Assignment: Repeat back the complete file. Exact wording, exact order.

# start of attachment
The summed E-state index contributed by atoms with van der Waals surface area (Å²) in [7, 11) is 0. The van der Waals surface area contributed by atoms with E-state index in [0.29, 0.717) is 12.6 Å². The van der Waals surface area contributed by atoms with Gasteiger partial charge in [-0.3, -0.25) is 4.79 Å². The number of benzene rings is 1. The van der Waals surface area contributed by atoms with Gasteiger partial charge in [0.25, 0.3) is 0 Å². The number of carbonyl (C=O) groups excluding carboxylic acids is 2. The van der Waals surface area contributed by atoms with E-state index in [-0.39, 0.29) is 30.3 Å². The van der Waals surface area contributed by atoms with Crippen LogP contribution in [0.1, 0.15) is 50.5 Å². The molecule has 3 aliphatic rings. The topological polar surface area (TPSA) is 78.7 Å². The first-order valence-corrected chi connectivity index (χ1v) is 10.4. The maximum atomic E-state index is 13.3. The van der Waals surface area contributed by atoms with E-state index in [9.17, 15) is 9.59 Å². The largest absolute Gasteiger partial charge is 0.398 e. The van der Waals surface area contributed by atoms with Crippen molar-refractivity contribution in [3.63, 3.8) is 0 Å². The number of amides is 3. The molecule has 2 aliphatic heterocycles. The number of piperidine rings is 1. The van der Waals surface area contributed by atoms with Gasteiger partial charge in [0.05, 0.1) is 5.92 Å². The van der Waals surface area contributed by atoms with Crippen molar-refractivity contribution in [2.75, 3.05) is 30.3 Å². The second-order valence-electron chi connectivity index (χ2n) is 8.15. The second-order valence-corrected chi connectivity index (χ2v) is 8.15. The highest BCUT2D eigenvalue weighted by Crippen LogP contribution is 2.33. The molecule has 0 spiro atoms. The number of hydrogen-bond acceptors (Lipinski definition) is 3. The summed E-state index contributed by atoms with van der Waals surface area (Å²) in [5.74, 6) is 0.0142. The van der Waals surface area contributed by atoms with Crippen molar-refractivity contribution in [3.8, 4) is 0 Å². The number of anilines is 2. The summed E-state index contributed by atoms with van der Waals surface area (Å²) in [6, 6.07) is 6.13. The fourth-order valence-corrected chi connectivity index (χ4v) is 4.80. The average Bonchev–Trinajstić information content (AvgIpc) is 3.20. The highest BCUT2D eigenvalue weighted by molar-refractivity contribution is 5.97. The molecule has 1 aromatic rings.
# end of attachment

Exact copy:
The summed E-state index contributed by atoms with van der Waals surface area (Å²) in [7, 11) is 0. The van der Waals surface area contributed by atoms with E-state index in [0.29, 0.717) is 12.6 Å². The van der Waals surface area contributed by atoms with Gasteiger partial charge in [-0.3, -0.25) is 4.79 Å². The number of benzene rings is 1. The van der Waals surface area contributed by atoms with Gasteiger partial charge in [0.25, 0.3) is 0 Å². The number of carbonyl (C=O) groups excluding carboxylic acids is 2. The van der Waals surface area contributed by atoms with E-state index in [-0.39, 0.29) is 30.3 Å². The van der Waals surface area contributed by atoms with Crippen LogP contribution in [0.1, 0.15) is 50.5 Å². The molecule has 3 aliphatic rings. The topological polar surface area (TPSA) is 78.7 Å². The first-order valence-corrected chi connectivity index (χ1v) is 10.4. The maximum atomic E-state index is 13.3. The van der Waals surface area contributed by atoms with E-state index in [9.17, 15) is 9.59 Å². The largest absolute Gasteiger partial charge is 0.398 e. The van der Waals surface area contributed by atoms with Crippen molar-refractivity contribution in [3.63, 3.8) is 0 Å². The number of amides is 3. The molecule has 2 aliphatic heterocycles. The number of piperidine rings is 1. The van der Waals surface area contributed by atoms with Gasteiger partial charge in [0.05, 0.1) is 5.92 Å². The van der Waals surface area contributed by atoms with Crippen molar-refractivity contribution in [2.75, 3.05) is 30.3 Å². The second-order valence-electron chi connectivity index (χ2n) is 8.15. The second-order valence-corrected chi connectivity index (χ2v) is 8.15. The highest BCUT2D eigenvalue weighted by Crippen LogP contribution is 2.33. The molecule has 0 spiro atoms. The number of hydrogen-bond acceptors (Lipinski definition) is 3. The summed E-state index contributed by atoms with van der Waals surface area (Å²) in [5.74, 6) is 0.0142. The van der Waals surface area contributed by atoms with Crippen molar-refractivity contribution in [3.8, 4) is 0 Å². The number of anilines is 2. The summed E-state index contributed by atoms with van der Waals surface area (Å²) in [6, 6.07) is 6.13. The fourth-order valence-corrected chi connectivity index (χ4v) is 4.80. The average Bonchev–Trinajstić information content (AvgIpc) is 3.20. The highest BCUT2D eigenvalue weighted by molar-refractivity contribution is 5.97. The molecule has 1 aromatic rings.